Tips for Dealing with Jet Lag on Your Hawaii Vacation

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Hawaii Aloha Travel > Blog > Tips for Dealing with Jet Lag on Your Hawaii Vacation

No matter where you’re coming from, a trip to Hawaii requires you to fly a rather long distance to get here. And, long flights often mean dreaded jet lag. Yep, you can spend months looking forward to your dream Hawaii vacation only to spend the first few days sluggish and lagging behind.

First off, what is jet lag? According to the National Sleep Foundation (NSF), jet lag occurs “when your circadian rhythms are slow to adjust to the new time zone and remain on their original biological schedule for several days. This results in your body telling you it is time to sleep when it’s actually the middle of the afternoon, or it makes you want to stay awake when it is late at night.”

General Tips

The good news? You actually have quite a bit of control over how much you suffer, and we’ve found a few tips that can help you bounce back faster when you have jet lag during your Hawaii vacation:

  1. Be a smart scheduler: The NSF suggests you select a flight that allows early evening arrival and stay up until 10 p.m. local time. (If you must sleep during the day, take a short nap in the early afternoon, but no longer than two hours. Set an alarm to be sure not to oversleep.) When it comes to Hawaii travel, though, this is often easier said than done. Often, you have little choice when your flight to Hawaii will arrive, especially if you have a layover.
  2. Be a good consumer: The NSF also says you should avoid alcohol or caffeine at least three to four hours before bedtime. Both act as “stimulants” and prevent sleep.
  3. Get outside: According to the NSF, you should try to get outside in the sunlight whenever possible. Daylight is a powerful stimulant for regulating the biological clock. (Staying indoors worsens jet lag). In Hawaii, that’s typically not a problem!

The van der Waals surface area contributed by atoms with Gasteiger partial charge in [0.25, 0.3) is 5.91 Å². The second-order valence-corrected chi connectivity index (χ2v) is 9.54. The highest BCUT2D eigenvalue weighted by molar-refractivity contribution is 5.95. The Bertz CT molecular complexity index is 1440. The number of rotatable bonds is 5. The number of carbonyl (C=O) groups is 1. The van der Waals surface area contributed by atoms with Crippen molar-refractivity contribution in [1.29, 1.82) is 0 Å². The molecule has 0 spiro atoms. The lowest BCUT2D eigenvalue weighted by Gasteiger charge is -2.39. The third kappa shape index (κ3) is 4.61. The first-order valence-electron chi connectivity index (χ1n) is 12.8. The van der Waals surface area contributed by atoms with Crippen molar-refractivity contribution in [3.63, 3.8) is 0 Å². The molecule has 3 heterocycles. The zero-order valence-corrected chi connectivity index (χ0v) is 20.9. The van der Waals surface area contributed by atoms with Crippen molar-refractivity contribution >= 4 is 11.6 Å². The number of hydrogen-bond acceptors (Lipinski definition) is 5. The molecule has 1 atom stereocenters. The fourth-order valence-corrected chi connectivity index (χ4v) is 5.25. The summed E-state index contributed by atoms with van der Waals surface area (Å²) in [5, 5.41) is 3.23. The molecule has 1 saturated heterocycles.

4. Make a gradual shift: Forbes suggests making gradual sleep modifications before you leave. For example, if flying east, you should gradually advance (i.e., move bedtime earlier), and if flying west, you should gradually delay (i.e., move bedtime later).
  5. Take care of yourself: Eat right, sleep right, and exercise. Now for the hard part: You’ve actually got to do this! It’s been suggested that the better you feel overall, the lighter the jet lag.
  6. Wiggle your toes: This may sound a little crazy, but some people say you can get rid of jet lag quickly by putting your bare feet on the ground (or the grass or the sand). Apparently, you just wiggle your toes around for a while. Again, really easy to do in Hawaii — kick off those shoes right at the airport!
  7. Modify your diet: There are a lot of cooky “jet lag diets” out there, but none have been proven to work. In fact, one approach calls for no food at all for 12 to 16 hours before breakfast time at your destination. But, again, anything (within reason) may be worth a try if it helps relieve jet lag during your Hawaii vacation.

When you arrive in paradise, you’ll want to shake a tail feather, of course! There are so many Hawaii activities to book through Hawaii Aloha Travel, like surfing, scuba, and snorkeling. But, sleep experts actually say you should take it easy for the first few hours after arrival. That way, you can give your body time to adjust.

My Mom, who was a flight attendant for 30 years, told me that you need to expect a day of jet lag for every time zone you cross. So, expect at least a little bit of discomfort. But, try these tips to minimize the impact.